Trump's attacks on journalists—some of them brought on by their own shoddy and partisan behavior—are often unseemly and unhealthy, but it hasn't stopped anyone from ... sharing their deep thoughts

    I assume "deep thoughts" is being used sarcastically here.

  • Diane Reynolds (Paul.)||

    I would agree. it's unfortunate that journalism is so concerned with all their freedom, what with their complaints that ANYONE can put out a news story now.

  • Diane Reynolds (Paul.)||

    http://europeanjournalists.org.....h-be-free/

    The media are among those who have a special responsibility to ensure the public is informed on matters of current affairs, and to use their privileged position in the information landscape to challenge discrimination and promote equality. In order to play this role, the press needs to be free and able to operate independently in an environment that favours the development of pluralistic and diverse media landscapes.
  • Sevo||

    "...use their privileged position in the information landscape to challenge discrimination and promote equality."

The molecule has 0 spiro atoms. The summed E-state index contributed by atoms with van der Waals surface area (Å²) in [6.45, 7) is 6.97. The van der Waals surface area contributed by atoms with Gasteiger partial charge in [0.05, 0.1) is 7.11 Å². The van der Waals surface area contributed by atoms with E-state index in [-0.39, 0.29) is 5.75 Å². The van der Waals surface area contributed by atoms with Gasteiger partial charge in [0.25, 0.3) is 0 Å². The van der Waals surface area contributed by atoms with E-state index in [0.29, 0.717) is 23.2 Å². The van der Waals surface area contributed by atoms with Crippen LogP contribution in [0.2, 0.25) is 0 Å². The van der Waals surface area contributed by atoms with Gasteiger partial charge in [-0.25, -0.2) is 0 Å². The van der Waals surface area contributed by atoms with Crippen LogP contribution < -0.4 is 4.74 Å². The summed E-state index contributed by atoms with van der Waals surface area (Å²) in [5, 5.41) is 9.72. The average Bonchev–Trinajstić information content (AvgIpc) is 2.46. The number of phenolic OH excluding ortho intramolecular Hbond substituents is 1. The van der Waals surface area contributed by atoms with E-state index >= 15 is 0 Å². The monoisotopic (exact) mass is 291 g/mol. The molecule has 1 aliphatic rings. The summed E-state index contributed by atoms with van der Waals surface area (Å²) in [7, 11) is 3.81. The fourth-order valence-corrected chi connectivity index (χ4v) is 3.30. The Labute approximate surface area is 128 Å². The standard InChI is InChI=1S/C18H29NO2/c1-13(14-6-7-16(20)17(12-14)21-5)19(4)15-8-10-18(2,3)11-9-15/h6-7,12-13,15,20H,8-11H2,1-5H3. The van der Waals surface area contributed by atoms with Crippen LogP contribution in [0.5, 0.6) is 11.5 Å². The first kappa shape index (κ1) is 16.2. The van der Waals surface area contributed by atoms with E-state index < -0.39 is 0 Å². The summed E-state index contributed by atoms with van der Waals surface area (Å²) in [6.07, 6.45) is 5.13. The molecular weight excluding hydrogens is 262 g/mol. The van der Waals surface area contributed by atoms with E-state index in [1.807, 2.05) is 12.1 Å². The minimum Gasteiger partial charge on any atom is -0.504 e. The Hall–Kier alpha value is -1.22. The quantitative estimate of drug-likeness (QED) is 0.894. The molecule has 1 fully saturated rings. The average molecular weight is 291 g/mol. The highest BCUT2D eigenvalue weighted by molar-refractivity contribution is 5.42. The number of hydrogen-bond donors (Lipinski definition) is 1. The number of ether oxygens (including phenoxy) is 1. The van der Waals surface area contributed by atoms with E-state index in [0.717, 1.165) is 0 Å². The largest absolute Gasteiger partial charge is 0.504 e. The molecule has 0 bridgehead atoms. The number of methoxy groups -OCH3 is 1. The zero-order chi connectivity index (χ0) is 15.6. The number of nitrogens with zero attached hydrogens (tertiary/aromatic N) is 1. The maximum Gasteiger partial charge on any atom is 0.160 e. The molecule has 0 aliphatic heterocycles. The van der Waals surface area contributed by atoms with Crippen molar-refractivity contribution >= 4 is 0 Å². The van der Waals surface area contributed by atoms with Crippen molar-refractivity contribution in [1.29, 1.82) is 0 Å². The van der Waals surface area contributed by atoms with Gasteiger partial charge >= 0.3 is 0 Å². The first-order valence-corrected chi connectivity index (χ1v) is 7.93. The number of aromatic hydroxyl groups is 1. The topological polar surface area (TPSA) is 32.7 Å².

IOWs, the media duty is to promote the government policies, which makes this:
    "the press needs to be free and able to operate independently in an environment that favours the development of pluralistic and diverse media landscapes."
    a lie.

  • shawn_dude||

    The issue isn't really "free speech" as much as it is the highest government officials claiming factual news is "Fake News," using that to restrict press access to government, and undermining the public trust in the free press as a whole. If people start to think that CNN and other responsible news outlets are untrustworthy but fact-free zones like Breitbart are more accurate, that's bad for our democracy. It's also bad, in the long run, for the freedom of the press if people mistakenly believe all journalists are equivalently bad.

    When the government starts to outright lie and then respond to factual news accounts as "fake" in order to cover their lies, we're in deep trouble.